4. Ughhhhhhhhhhhhhhhhh. This book was marketed as a man's blind solo descent of Everest. Instead it's a Christian inspiration book masked as a blind solo descent of Everest. There's more in this book about praying and God and other things I had no desire to read about so please, can dust jackets or back covers give any sort of clue about this? Like "man blindly descends Everest not thanks to his own resourcefulness but because JESUS HELPED!!!!!" and I'd calmly be like "cool but no thanks" instead o [...]


    5. I love most Everest books, but this one was just a story about Christian faith, which is something I don't need in any book.Felt like no paragraph went without either the mentioning of God, the author's army training or the tears he sheds because he misses his family. Plus I didn't need to hear about him defacating on the top of the Everest and then throwing his „business“ down. The actual „blind descent“ took up a very small part of the book and was surprisingly boring actually.This boo [...]


    6. God's children are Never alone. He says I will never leave you nor forsake you th I s book is a testament to his Word.Great story of faith and determination, and giving God the glory. Trust and believe being obedient to the Holy Spirit who lives in every believer.Our GOD IS AWESOME!


    7. A decent enough adventure story, but he would have benefitted from a professional writer's help. ALSO -- I understand this dude is a serious Christian, but he sounded like a serious jackass when talking about Hinduism and the beliefs of the Nepali people he encountered.


    8. "Blind Descent" tells of Brian Dickinson's ascent of Mt. Everest and then his descent while dealing with impaired vision. This story, while interesting in many parts, lacks the details of the climb & does not bring the reader to the mountain. The sherpas and other persons attempting the climb are left very one dimensional. I would have liked more attention to the preparations & struggles of many more situations during this adventure. I am thrilled that he has so much faith and love for h [...]


    9. By the title and description of the book I was looking forward to a detailed account of an Everest summit and blind descent. It was naturally written and had a relatively quick pace. One detail that I found distracting (almost to the point of annoying) was the author's peppering his faith in God and religious belief throughout the book. It became more about his faith than the recounting of an incredible adventure. I have done my share of (non-technical) climbs; Mt. Whitney, Mt. Fuji and some les [...]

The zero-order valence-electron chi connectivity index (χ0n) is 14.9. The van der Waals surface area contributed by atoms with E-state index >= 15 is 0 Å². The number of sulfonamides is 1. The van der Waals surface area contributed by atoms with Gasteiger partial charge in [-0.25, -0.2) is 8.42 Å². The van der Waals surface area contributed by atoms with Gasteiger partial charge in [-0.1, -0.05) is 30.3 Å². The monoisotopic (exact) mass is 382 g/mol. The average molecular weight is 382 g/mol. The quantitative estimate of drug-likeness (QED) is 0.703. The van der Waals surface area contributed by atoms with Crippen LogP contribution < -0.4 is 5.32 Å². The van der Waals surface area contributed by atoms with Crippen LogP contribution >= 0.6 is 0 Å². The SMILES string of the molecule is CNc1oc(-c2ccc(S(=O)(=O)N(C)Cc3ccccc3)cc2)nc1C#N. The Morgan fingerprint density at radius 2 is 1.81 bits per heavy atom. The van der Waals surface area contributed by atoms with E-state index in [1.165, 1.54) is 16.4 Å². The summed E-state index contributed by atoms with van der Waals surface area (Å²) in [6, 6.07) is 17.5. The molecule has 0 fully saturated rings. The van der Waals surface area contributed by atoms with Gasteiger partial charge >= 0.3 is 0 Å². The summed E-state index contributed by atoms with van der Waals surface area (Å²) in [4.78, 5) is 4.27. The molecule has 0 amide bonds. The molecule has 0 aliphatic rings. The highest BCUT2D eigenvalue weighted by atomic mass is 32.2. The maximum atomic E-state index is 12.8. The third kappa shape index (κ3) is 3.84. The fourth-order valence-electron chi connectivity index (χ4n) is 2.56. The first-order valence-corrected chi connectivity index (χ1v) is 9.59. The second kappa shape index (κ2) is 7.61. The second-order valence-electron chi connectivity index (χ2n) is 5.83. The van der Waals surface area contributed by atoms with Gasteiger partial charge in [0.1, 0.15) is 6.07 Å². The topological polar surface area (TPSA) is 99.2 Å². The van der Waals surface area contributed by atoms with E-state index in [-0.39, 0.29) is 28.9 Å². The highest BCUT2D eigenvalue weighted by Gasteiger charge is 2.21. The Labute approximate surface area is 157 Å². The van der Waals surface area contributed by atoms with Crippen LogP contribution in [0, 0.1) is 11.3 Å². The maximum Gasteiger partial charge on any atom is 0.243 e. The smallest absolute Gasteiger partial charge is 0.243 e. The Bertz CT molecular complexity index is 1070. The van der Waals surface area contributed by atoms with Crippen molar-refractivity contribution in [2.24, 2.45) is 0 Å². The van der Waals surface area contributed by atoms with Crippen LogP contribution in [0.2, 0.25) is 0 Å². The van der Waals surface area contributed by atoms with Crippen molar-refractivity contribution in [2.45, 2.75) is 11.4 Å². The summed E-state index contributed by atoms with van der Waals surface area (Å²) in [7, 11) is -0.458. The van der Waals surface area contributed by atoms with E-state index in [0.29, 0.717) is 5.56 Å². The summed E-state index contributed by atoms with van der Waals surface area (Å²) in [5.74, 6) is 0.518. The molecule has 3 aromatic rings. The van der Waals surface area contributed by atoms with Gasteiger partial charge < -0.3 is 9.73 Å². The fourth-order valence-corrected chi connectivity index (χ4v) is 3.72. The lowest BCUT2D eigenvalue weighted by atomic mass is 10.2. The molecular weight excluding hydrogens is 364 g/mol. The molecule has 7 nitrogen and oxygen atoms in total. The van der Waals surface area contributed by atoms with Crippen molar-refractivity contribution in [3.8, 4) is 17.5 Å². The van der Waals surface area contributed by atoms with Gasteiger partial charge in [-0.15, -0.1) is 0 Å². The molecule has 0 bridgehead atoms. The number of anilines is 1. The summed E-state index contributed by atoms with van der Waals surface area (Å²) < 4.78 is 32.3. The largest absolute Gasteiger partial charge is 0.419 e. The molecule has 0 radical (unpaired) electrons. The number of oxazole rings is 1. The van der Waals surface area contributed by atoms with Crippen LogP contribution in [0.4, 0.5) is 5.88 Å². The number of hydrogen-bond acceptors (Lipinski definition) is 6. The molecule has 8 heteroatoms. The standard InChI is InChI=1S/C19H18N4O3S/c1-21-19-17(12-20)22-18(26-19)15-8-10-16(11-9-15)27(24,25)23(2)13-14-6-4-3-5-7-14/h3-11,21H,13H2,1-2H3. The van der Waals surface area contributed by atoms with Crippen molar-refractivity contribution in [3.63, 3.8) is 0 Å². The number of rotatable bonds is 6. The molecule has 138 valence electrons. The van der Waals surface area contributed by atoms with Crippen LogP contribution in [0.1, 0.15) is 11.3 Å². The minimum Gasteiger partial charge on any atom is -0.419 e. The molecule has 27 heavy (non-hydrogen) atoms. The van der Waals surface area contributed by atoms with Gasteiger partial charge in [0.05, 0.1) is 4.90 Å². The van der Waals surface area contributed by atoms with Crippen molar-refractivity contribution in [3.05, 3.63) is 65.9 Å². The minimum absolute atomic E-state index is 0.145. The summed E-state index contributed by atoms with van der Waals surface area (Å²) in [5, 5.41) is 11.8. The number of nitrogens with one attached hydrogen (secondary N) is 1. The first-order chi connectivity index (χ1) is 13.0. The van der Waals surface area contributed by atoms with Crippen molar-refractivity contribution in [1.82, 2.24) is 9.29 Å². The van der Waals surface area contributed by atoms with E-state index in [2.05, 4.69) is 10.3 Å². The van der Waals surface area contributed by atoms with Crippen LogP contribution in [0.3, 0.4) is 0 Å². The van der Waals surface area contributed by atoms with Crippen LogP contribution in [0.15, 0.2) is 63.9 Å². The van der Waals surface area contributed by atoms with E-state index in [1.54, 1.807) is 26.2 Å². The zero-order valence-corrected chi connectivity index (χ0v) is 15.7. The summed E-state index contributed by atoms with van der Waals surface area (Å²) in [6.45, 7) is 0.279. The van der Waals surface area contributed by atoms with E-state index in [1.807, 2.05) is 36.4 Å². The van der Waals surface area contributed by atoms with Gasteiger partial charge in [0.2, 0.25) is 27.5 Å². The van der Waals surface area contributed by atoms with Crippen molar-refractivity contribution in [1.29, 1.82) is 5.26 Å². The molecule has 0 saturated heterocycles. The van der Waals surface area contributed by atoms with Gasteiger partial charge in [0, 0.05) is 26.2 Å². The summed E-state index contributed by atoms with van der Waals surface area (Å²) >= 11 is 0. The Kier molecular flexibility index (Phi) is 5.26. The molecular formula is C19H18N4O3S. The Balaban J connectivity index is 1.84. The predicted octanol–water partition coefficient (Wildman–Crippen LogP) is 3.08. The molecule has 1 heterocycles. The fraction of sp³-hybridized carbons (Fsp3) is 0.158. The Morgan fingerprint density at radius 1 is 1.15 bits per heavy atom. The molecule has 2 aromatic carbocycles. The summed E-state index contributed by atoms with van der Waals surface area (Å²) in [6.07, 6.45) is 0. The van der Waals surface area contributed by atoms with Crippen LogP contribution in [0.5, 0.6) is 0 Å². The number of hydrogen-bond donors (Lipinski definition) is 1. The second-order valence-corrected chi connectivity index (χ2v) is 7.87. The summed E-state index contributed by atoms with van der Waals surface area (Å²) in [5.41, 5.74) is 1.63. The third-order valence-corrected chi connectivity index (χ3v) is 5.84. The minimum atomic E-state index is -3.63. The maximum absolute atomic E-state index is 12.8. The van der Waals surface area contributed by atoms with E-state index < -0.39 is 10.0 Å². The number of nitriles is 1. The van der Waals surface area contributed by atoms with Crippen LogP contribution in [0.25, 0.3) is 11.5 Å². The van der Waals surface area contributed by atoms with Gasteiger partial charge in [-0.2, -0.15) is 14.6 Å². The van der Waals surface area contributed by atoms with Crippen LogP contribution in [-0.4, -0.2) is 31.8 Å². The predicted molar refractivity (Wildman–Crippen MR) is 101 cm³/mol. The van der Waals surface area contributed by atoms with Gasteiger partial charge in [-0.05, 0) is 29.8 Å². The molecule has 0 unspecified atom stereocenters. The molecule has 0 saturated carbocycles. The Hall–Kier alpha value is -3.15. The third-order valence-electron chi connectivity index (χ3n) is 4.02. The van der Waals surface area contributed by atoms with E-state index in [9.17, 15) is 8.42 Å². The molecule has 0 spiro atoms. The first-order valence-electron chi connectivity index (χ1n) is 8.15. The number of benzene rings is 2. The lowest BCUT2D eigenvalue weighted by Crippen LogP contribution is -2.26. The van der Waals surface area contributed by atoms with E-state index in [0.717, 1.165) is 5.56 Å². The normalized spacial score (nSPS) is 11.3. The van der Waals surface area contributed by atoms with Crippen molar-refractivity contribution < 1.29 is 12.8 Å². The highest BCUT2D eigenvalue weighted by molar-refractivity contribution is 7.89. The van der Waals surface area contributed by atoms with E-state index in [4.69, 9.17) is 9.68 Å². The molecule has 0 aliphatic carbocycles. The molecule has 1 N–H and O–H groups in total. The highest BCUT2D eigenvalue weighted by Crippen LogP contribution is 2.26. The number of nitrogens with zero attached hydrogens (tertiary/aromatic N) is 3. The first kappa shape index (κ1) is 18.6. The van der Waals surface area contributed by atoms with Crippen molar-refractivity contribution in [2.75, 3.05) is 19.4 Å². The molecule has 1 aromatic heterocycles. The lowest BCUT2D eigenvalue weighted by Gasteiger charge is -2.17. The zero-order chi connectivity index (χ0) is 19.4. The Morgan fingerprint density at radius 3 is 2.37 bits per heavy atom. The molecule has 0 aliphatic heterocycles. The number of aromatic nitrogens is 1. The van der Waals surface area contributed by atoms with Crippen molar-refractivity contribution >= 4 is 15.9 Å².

10. This book tells the story of Brian Dickinson's climb to the top of mount Everest. He's also a strong Christian, and he's trusting in the Lord to get him there safely. Also he's got a very strong family, a wife and 2 small children that are very supportive of him, and very supportive friends and church family, too. He credits his time in the Navy as preparing him for this mountain climb and all he'd go through during it. This was my first read about people that climb mount Everest. I found it ver [...]


    11. This was disappointing. Like other reviwers say; too much bragging about Navy training and God, not enough of the story. Oh no, he went snow blind and took a couple of extra hours to descend to the South Col. SHOCKER!!!! Also it irrationally annoyed me that his wife is called JoAnna and he wrote that on every single page and that big A infuriates me.


    12. Excellent. This was quite breathtaking at times. Very hard to put down. Usually survival stories in Reader's Digest, for example can be quite boring. Not so with this. He is a very good story teller. Lots of detail, and above all his faith in Christ which carried him through.


    13. A lackluster book about climbing Everest and descending with snow blindness. The momentum of the book was stalled with flashbacks and praying. I've read many better books about climbing Everest. This one barely captured my attention.



    14. Last thing we may need is another Everest Summit attempt storybut Dickinson's story is compelling and very easy to read. He is a dedicated father, Christian, and former Navy Rescue manwho wants to climb all 7 of the highest summits of each Continent. His story is relatable as he lives near Seattle and often trains on Mt. Si (a mountain I have climbed) and Mt. Baker (a mountain I have skied on). Dickinson finds himself about 1000 meters from the summit, alone, near the Hillary Step and South Col [...]